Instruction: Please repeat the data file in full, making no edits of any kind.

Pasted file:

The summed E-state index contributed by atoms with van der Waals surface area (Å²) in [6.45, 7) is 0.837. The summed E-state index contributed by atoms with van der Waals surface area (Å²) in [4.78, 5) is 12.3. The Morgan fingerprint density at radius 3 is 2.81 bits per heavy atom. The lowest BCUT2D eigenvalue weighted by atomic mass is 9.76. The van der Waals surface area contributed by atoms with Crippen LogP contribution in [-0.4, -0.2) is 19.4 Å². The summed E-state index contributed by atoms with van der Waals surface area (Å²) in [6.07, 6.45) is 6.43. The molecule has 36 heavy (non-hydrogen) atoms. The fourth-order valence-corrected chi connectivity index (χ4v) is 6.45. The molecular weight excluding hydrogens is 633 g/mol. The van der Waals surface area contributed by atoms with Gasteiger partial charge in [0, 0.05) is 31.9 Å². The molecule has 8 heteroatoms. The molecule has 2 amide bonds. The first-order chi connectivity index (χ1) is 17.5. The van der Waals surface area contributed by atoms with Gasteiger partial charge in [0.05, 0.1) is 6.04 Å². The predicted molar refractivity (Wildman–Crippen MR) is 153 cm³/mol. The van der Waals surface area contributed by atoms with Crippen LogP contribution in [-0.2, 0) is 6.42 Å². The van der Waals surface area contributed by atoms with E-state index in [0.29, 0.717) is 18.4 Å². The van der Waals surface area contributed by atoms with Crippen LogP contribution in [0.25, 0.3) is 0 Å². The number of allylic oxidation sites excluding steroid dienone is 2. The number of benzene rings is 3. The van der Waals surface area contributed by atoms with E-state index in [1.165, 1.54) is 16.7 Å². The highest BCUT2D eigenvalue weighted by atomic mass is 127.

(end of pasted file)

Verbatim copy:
The summed E-state index contributed by atoms with van der Waals surface area (Å²) in [6.45, 7) is 0.837. The summed E-state index contributed by atoms with van der Waals surface area (Å²) in [4.78, 5) is 12.3. The Morgan fingerprint density at radius 3 is 2.81 bits per heavy atom. The lowest BCUT2D eigenvalue weighted by atomic mass is 9.76. The van der Waals surface area contributed by atoms with Crippen LogP contribution in [-0.4, -0.2) is 19.4 Å². The summed E-state index contributed by atoms with van der Waals surface area (Å²) in [6.07, 6.45) is 6.43. The molecule has 36 heavy (non-hydrogen) atoms. The fourth-order valence-corrected chi connectivity index (χ4v) is 6.45. The molecular weight excluding hydrogens is 633 g/mol. The van der Waals surface area contributed by atoms with Gasteiger partial charge in [0, 0.05) is 31.9 Å². The molecule has 8 heteroatoms. The molecule has 2 amide bonds. The first-order chi connectivity index (χ1) is 17.5. The van der Waals surface area contributed by atoms with Gasteiger partial charge in [0.05, 0.1) is 6.04 Å². The predicted molar refractivity (Wildman–Crippen MR) is 153 cm³/mol. The van der Waals surface area contributed by atoms with Crippen LogP contribution in [-0.2, 0) is 6.42 Å². The van der Waals surface area contributed by atoms with E-state index in [0.29, 0.717) is 18.4 Å². The van der Waals surface area contributed by atoms with Crippen LogP contribution in [0.25, 0.3) is 0 Å². The number of allylic oxidation sites excluding steroid dienone is 2. The number of benzene rings is 3. The van der Waals surface area contributed by atoms with E-state index in [1.165, 1.54) is 16.7 Å². The highest BCUT2D eigenvalue weighted by atomic mass is 127.